Last time, when we discussed how to ensure that your
children can carry on without you, we talked very briefly
about disaster plans. Every family needs a few of these.

This free video shows you some of the best disaster plans
that can be tailor-made to families:

==> https://survival.millettco.com/go/myfamilysurvival

A single plan is never enough, however, since there is no
one-size-fits-all way to deal with a disaster.

How you best react to a flash flood, for example, may not
be how you best react to economic decline.

Furthermore, no one can give you THE plan for how to deal
with a flash flood or a new depression.

If your house is on a mountain, you may be safest there,
but if it's in the valley, you must flee.

With all of the available information about the unique
situation you're in, only you can fully determine what is
right for you and your family.

To help you formulate some plans for various scenarios,
here are the three main ways of dealing with a disaster:

* Bugging Out

If staying in your home is too dangerous, you will need to
leave for some more secure location. This is called
bugging out.

In order to bug out, though, you need somewhere to bug out
to. This is your planned bug-out location.

It's somewhere close enough that you could get in a
reasonable time by foot (most say three days), but far
enough away that it is less affected by the disaster.

Never expect to Bug Out to a hotel. Hotels have a tendency
to fill up the second an evacuation starts.

Your chosen spot can be anything from an old caravan on a
piece of property that you own to a friend or relative's
house.

If you own it, you should make sure to stock your bug-out
location with preps. Just because it is safer than your
home doesn't necessarily mean that it is entirely
unaffected by the crisis situation.

Secondly, you will need a way of getting there. This is a
bug-out vehicle. Most plan on using cars, but some will go
for bicycles or even horses.

Now you might be wondering why you had to expect to walk
to your bug-out location, if you are allowed to take your
car. The reason is simple:

You never know if the roads are blocked or unpassable, or
you simply won't be able to use your car.

Next, you will need to get a map and figure out how to get
from your home to your location with or without your
bug-out vehicle.

You should know how to exit your area in just about any
direction, but at least using three different paths. You
never know what roads may be blocked or which way danger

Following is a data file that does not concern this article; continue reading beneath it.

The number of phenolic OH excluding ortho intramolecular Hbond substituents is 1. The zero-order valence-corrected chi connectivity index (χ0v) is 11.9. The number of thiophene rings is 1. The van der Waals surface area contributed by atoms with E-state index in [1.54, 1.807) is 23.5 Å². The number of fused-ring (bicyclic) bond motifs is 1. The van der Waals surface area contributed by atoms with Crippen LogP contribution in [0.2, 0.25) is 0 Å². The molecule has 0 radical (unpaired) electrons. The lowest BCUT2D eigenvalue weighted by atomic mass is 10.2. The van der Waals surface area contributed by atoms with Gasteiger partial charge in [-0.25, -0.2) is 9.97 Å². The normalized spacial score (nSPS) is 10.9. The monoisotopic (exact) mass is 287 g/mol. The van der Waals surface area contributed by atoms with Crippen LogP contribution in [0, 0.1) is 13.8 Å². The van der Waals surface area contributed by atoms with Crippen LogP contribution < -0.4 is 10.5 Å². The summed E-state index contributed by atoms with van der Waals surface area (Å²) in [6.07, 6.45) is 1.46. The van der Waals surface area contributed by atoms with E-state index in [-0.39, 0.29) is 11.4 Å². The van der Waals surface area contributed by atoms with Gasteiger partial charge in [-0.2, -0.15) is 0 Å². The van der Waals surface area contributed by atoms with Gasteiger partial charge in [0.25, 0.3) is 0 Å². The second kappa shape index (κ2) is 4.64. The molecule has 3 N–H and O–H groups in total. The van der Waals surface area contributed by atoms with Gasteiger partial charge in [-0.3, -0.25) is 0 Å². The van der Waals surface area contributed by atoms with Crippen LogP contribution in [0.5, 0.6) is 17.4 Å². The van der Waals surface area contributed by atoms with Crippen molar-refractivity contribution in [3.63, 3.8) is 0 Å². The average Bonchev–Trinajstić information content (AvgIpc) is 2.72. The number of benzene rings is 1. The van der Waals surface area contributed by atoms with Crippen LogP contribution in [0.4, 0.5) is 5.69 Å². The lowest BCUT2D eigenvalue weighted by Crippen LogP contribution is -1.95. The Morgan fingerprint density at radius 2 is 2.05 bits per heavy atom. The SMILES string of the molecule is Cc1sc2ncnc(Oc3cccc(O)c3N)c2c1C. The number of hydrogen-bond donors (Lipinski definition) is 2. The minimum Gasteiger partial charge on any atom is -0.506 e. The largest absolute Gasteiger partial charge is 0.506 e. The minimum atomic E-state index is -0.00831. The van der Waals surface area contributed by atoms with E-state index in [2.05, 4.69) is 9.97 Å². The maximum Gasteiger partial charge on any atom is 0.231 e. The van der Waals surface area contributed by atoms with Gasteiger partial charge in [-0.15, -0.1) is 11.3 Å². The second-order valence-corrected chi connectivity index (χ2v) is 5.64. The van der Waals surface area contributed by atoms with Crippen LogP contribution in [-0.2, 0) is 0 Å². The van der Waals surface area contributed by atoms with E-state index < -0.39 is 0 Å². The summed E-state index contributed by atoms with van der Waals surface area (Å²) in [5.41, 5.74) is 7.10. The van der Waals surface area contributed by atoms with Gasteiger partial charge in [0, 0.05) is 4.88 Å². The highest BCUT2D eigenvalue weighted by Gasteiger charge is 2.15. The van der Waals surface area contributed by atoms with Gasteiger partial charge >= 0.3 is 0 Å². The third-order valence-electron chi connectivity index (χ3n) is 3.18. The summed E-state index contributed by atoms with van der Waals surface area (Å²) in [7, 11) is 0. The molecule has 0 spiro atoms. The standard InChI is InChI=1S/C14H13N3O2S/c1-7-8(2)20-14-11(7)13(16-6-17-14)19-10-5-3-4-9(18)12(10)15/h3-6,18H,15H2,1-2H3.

comes from.

Next, you should assemble a file folder or plastic pocket
with copies of all the documents that you will need if you
are forced to start your life over.

Your house may not still be standing when you get back, or
you may never get back, so you will need proof of identity,
proof of home ownership, banking and insurance information,
medical papers including inoculation records, etc.

You might even consider providing a family member with a
copy, or making a second copy on a USB drive.

Lastly, you will need a bug-out bag, also known as a
72-hour kit. This is a bag covering all of your needs for
three days.

It will get you from home to where you need to go, even if
forced to go by foot.

* Sheltering in place

If your home has not become too unsafe to stay in, you
will probably decide to shelter in place. This is also
called bugging in.

This is the kind of disaster planning that we have been
mostly dealing with so far in this newsletter series. But
there is more than one way to shelter in place.

There is the pure prepping way; you decide to amass all of
the things you may need during a disaster and keep them
somewhere safe.

You may make alterations to your home to make it safer and
to provide you with more prepping space, and you may take
up some prepping related hobbies…

…but there is really no reason this means why you can't
lead a day-to-day life that is essentially identical to that
of your neighbors.

There is also the homesteading way. Instead of prepping
for the very long term, you design systems in your daily
life that will keep functioning in a disaster.

Instead of buying large quantities of canned goods, you
may can your own foods which you grow in your garden. You
save seeds to ensure that you will have future crops.

Instead of adding one new set of preps, add new systems.
Don't buy dried or canned meat and milk powder, but invest
in a goat to provide you with both meat and dairy.

Your life, choosing this strategy, will be significantly
different from most people around you, but that is not a
bad thing.

You may also choose to live mostly as a prepper today, but
be prepared for a future homesteading lifestyle. Do a
little gardening on the side and save seeds for a future
emergency.

* Splitting up

A third way of dealing with a disaster scenario as a
family is one that we don't talk terribly much about in
today's survivalist scenario, but it's worth considering.

It's a strategy often employed in wartime.

If your home gets less safe, you do have the option of
splitting up. The children could be sent to grandparents
or other relatives living in a safer environment, while
you stay.

There are times when your home is not as safe as it could
be, but at the same time it is not so bad that you feel
comfortable leaving it high and dry.

You may be able to get by at home, but your children may
be in danger, and you might be in danger because you are
unable to stop worrying about and taking care of them.

Some food for thought, I hope. Now get to work detailing
your disaster plans!

Don't forget this free video showing you some of the most
reliable disaster plans for you and your family:

==> https://survival.millettco.com/go/myfamilysurvival